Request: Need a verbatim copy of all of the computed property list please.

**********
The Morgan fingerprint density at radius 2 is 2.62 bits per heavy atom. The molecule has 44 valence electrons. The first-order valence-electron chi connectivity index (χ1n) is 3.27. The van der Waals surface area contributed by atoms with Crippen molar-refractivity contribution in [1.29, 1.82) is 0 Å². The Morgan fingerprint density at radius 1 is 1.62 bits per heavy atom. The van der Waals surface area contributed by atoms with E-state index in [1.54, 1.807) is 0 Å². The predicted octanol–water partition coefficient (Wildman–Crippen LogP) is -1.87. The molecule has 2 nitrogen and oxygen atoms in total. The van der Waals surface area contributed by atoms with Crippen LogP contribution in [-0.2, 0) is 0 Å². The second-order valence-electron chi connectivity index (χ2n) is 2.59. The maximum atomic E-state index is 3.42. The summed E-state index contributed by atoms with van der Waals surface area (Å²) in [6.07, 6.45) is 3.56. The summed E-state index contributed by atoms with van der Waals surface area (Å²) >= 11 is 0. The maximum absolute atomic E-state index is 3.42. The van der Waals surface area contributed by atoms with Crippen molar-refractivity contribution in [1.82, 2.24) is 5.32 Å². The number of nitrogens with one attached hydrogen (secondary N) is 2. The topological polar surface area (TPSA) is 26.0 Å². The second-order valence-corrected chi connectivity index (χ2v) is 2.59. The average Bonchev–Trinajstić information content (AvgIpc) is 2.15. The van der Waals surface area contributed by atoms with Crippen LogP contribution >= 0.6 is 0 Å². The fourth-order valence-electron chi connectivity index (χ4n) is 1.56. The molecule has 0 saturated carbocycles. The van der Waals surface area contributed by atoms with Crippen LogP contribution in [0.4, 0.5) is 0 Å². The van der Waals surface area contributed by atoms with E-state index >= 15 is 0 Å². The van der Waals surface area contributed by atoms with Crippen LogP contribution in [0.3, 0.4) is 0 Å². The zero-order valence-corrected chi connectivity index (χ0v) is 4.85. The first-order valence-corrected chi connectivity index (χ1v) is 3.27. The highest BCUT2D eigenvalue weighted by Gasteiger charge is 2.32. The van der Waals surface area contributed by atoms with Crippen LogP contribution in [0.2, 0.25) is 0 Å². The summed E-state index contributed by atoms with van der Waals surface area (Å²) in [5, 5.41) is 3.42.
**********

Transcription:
The Morgan fingerprint density at radius 2 is 2.62 bits per heavy atom. The molecule has 44 valence electrons. The first-order valence-electron chi connectivity index (χ1n) is 3.27. The van der Waals surface area contributed by atoms with Crippen molar-refractivity contribution in [1.29, 1.82) is 0 Å². The Morgan fingerprint density at radius 1 is 1.62 bits per heavy atom. The van der Waals surface area contributed by atoms with E-state index in [1.54, 1.807) is 0 Å². The predicted octanol–water partition coefficient (Wildman–Crippen LogP) is -1.87. The molecule has 2 nitrogen and oxygen atoms in total. The van der Waals surface area contributed by atoms with Crippen LogP contribution in [-0.2, 0) is 0 Å². The second-order valence-electron chi connectivity index (χ2n) is 2.59. The maximum atomic E-state index is 3.42. The summed E-state index contributed by atoms with van der Waals surface area (Å²) in [6.07, 6.45) is 3.56. The summed E-state index contributed by atoms with van der Waals surface area (Å²) >= 11 is 0. The maximum absolute atomic E-state index is 3.42. The van der Waals surface area contributed by atoms with Crippen molar-refractivity contribution in [1.82, 2.24) is 5.32 Å². The number of nitrogens with one attached hydrogen (secondary N) is 2. The topological polar surface area (TPSA) is 26.0 Å². The second-order valence-corrected chi connectivity index (χ2v) is 2.59. The average Bonchev–Trinajstić information content (AvgIpc) is 2.15. The van der Waals surface area contributed by atoms with Crippen LogP contribution >= 0.6 is 0 Å². The fourth-order valence-electron chi connectivity index (χ4n) is 1.56. The molecule has 0 saturated carbocycles. The van der Waals surface area contributed by atoms with Crippen LogP contribution in [0.4, 0.5) is 0 Å². The van der Waals surface area contributed by atoms with E-state index >= 15 is 0 Å². The van der Waals surface area contributed by atoms with Crippen LogP contribution in [0.3, 0.4) is 0 Å². The zero-order valence-corrected chi connectivity index (χ0v) is 4.85. The first-order valence-corrected chi connectivity index (χ1v) is 3.27. The highest BCUT2D eigenvalue weighted by Gasteiger charge is 2.32. The van der Waals surface area contributed by atoms with Crippen LogP contribution in [0.2, 0.25) is 0 Å². The summed E-state index contributed by atoms with van der Waals surface area (Å²) in [5, 5.41) is 3.42.